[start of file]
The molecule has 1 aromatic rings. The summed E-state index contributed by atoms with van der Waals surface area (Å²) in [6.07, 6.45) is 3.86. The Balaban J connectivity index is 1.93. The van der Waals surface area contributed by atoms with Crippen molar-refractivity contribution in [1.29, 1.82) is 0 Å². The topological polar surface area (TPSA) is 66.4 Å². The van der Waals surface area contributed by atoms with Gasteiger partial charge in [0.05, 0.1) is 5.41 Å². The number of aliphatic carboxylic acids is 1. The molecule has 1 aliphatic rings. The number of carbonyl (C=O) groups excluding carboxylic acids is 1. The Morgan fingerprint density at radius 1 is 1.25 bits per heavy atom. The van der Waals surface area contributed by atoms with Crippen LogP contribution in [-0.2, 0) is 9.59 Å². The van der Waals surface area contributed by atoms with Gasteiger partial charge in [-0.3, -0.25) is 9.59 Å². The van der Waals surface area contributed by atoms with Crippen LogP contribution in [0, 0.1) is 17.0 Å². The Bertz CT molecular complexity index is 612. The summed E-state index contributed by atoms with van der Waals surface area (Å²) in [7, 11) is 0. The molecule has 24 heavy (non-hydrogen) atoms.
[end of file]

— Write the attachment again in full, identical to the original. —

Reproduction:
The molecule has 1 aromatic rings. The summed E-state index contributed by atoms with van der Waals surface area (Å²) in [6.07, 6.45) is 3.86. The Balaban J connectivity index is 1.93. The van der Waals surface area contributed by atoms with Crippen molar-refractivity contribution in [1.29, 1.82) is 0 Å². The topological polar surface area (TPSA) is 66.4 Å². The van der Waals surface area contributed by atoms with Gasteiger partial charge in [0.05, 0.1) is 5.41 Å². The number of aliphatic carboxylic acids is 1. The molecule has 1 aliphatic rings. The number of carbonyl (C=O) groups excluding carboxylic acids is 1. The Morgan fingerprint density at radius 1 is 1.25 bits per heavy atom. The van der Waals surface area contributed by atoms with Crippen LogP contribution in [-0.2, 0) is 9.59 Å². The van der Waals surface area contributed by atoms with Gasteiger partial charge in [-0.3, -0.25) is 9.59 Å². The van der Waals surface area contributed by atoms with Crippen LogP contribution in [0, 0.1) is 17.0 Å². The Bertz CT molecular complexity index is 612. The summed E-state index contributed by atoms with van der Waals surface area (Å²) in [7, 11) is 0. The molecule has 24 heavy (non-hydrogen) atoms.